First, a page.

TikTok data collection is, at best, highly invasive data harvesting. At worst it is the potential tracking of its 1.8 billion downloads. That means it knows who, what and where over 24% of the world’s population are at any time.
Well, in fact, it is three privacy policies. One for the US, one for the EEA (European Economic Area subject to GDPR)/Switzerland and one for the rest of the world (that’s us).
We repeat Rule#1 – read these things. The company must act within the published policies or face legal consequences. The outrage is more a moral issue about privacy online – and we all know that is an oxymoron.
In summary, it looks like any other data-hungry monster. In essence TikTok
- Collects whatever information you give it and whatever you do on the Platform and elsewhere
- Uses the data to make content suggestions to users and to deliver highly tailored advertising (its river of gold).
- Shares information with anyone it pleases – business partners, TikTok group, content moderation, measurement providers, advertisers, analytics providers, law enforcement agencies or regulators, and with third parties where required by law.
Now that summary means that it can and does use the information in any way it wishes.
TikTok Data collection is far greater than it needs to provide the service
- Profile: username, DoB, email, phone number, user profile information, photograph or profile video. That is almost enough to steal your identity.
- User content and behavioural information: Any interaction with the Platform, including all posted content, is AI analysed for speech-to-text, face/gender/object/location recognition, interests, preferences, and other analytics. Any competition/survey data goes into your profile.
- Third parties: If you log in via social media like Facebook, your profile is co-shared with TikTok. That could be dangerous if you have overshared already.
- Advertiser Networks: It tracks your internet use outside the app – websites visited, apps downloaded and buys so that it can predict what else might interest you in the future. It tracks you outside the app via cookies, transparent gifs, AD ID and more.
- Location: What to know where 24% of the population live? TikTok works under a tightly regulated regimen in China and goes under a different name Dǒuyīn there. So, who knows how many billions it tracks there? Remember that it must obey any lawful request, and it knows precisely where you are.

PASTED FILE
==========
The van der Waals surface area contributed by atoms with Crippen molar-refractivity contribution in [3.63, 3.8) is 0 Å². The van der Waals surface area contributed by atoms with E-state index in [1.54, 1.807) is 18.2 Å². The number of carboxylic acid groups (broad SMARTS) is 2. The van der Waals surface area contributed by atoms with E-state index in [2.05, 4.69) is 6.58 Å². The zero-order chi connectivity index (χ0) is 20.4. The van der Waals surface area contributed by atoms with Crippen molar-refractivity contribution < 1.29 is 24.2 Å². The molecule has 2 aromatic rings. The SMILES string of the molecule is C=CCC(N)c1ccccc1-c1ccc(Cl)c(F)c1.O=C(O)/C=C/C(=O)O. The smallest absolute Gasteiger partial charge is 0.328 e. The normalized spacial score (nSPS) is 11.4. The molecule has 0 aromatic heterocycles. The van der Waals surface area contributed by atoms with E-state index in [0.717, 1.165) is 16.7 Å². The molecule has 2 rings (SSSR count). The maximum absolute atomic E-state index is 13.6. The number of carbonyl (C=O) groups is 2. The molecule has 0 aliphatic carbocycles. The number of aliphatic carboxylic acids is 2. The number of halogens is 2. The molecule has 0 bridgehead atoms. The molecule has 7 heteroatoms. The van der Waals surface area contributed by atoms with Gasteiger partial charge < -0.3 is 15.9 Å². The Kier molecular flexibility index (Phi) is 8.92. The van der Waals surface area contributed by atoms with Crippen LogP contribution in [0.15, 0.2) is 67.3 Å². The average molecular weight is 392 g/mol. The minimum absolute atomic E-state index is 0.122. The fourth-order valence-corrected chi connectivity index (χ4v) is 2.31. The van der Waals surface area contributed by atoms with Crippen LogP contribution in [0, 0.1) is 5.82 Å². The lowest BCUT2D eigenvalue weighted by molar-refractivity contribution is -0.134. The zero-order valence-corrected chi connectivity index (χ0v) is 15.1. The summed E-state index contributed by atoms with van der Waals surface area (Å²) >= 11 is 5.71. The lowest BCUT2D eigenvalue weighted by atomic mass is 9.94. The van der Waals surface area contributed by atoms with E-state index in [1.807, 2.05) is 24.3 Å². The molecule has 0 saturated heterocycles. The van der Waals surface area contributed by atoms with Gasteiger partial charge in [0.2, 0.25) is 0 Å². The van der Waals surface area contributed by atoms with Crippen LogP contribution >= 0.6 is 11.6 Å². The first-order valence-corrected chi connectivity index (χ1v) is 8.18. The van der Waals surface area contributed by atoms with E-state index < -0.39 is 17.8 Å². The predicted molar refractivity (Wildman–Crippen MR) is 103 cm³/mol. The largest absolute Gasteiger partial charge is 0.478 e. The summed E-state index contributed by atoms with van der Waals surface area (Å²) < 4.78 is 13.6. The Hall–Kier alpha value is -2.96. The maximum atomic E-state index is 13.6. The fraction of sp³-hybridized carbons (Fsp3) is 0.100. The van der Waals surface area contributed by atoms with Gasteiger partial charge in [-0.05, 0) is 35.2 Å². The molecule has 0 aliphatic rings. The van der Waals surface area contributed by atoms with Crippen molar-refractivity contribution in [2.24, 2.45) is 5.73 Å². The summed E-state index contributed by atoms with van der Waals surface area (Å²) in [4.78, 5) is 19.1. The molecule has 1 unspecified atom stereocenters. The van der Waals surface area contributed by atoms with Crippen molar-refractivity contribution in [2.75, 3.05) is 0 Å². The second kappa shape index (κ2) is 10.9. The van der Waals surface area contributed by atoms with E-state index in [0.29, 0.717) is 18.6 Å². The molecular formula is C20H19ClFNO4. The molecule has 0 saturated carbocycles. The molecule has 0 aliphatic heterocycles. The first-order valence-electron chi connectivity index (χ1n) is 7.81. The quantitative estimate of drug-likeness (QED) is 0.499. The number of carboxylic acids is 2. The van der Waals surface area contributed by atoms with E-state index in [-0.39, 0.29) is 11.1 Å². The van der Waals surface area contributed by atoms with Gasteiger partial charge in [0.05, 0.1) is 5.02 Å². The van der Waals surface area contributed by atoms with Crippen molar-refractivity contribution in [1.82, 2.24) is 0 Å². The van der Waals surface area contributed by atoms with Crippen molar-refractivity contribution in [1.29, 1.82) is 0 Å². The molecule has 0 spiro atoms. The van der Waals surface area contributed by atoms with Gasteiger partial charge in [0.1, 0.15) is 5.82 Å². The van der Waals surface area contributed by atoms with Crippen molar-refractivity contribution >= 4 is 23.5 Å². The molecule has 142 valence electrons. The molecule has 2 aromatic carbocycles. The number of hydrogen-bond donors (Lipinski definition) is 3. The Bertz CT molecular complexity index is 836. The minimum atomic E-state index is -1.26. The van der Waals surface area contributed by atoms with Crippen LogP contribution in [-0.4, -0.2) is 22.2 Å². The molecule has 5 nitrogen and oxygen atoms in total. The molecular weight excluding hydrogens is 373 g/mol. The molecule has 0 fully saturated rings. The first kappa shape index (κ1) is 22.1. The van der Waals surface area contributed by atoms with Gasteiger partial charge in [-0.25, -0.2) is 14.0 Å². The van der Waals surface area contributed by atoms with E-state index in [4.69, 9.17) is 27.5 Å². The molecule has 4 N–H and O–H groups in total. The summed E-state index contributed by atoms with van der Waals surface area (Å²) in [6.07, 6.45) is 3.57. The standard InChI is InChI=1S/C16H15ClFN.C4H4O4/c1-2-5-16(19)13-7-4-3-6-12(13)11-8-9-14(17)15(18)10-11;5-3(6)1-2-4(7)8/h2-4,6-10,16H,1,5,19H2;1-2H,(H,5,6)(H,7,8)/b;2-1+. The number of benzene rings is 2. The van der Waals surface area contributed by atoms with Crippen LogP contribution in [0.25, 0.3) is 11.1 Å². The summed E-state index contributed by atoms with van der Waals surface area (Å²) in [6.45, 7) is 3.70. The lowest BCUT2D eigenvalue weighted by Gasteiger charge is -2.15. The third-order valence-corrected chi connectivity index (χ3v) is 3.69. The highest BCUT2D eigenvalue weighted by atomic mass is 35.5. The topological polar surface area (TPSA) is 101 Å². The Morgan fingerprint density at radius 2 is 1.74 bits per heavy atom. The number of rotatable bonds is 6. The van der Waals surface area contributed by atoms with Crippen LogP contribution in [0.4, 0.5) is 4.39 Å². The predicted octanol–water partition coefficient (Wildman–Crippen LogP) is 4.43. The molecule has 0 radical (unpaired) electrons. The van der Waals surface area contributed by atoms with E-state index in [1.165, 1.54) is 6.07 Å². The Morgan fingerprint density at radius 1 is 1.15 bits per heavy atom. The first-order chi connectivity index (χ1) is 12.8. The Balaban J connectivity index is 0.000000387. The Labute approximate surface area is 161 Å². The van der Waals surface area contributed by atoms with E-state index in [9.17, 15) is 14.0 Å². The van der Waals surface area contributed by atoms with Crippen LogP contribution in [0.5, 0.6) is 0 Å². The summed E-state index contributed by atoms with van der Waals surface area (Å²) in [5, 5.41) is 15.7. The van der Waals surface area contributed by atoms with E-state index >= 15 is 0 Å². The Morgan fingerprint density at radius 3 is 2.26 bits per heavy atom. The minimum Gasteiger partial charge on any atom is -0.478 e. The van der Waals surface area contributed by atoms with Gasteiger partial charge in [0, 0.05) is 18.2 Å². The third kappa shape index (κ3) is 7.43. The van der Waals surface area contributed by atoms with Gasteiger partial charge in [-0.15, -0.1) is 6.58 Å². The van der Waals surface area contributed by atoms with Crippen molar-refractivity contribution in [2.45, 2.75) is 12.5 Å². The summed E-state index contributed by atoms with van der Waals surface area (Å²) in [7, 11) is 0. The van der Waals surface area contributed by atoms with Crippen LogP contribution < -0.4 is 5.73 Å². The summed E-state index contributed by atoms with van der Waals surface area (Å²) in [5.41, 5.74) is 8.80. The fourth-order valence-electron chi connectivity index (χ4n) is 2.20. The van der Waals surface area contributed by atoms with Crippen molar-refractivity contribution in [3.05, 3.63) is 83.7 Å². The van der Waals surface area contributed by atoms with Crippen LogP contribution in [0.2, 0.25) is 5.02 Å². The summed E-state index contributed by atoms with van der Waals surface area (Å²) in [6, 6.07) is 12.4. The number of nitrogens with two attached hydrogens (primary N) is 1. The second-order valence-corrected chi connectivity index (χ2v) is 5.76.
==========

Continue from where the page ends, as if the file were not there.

- Technical information: IP address, browsing history, mobile carrier, time zone, universal Advertising ID, device model/operating system, network type, device ID, screen resolution. If you log-in from multiple devices, your profile links activity across devices.
- Location. It uses the ‘Region’ to customise TikTok. But it also provides location-based services via your GPS.
- Find other users and friends: TikTok collects your friend’s data from your telephone’s contact list or Facebook friends, or you invite your contacts to join you on the Platform. TikTok uses the contact information to send them either an SMS, email or third party message (such as Whatsapp, Facebook (including Facebook Messenger) or Twitter) inviting them to view your TikTok profile.
- Purchases from app stores like Apple or Google.
How TikTok uses it
Remember that it collects far more information than it needs to provide the service. We must assume it is first a data-gathering platform with a cute 15-second lure. We won’t cover what it needs – but what it does, that in our opinion is outside its needs – unless that is to make motza money.
- Personalised advertising but based on revenue and information-sharing arrangement with other profiles like Facebook, WhatsApp, Instagram (all Facebook companies), Twitter, Google et al
- Location-based services. Why does it need to know you are unless you are in HK at a peaceful rally?
- Content moderators (a.k.a. Censors)
- Analytics – this is social and political profiling and could be used for opinion moulding.
- Wider sharing of device ID with other advertisers means its reach is far beyond the app
- Any of your information with members of the TikTok family group
- Law Enforcement
- If your profile is public (as most are), it is visible to search engines, bots, aggregators etc.
Research from CheckPoint on 18 May 2020 says it is vulnerable to hackers. TikTok says it has fixed the vulnerabilities, but any platform with over a billion users is a prime target.
The moral outrage is that this can happen with any app, and there are inadequate global measures to protect online privacy. If there was TikTok could not exist as a free service. We now say of TikTok – Dump it now. Of course, you won’t – it is addictive.
All we can do is make sure you are aware that the information collected is far wider and deeper than what is needed to provide the service and “If the product is free, the product is you.”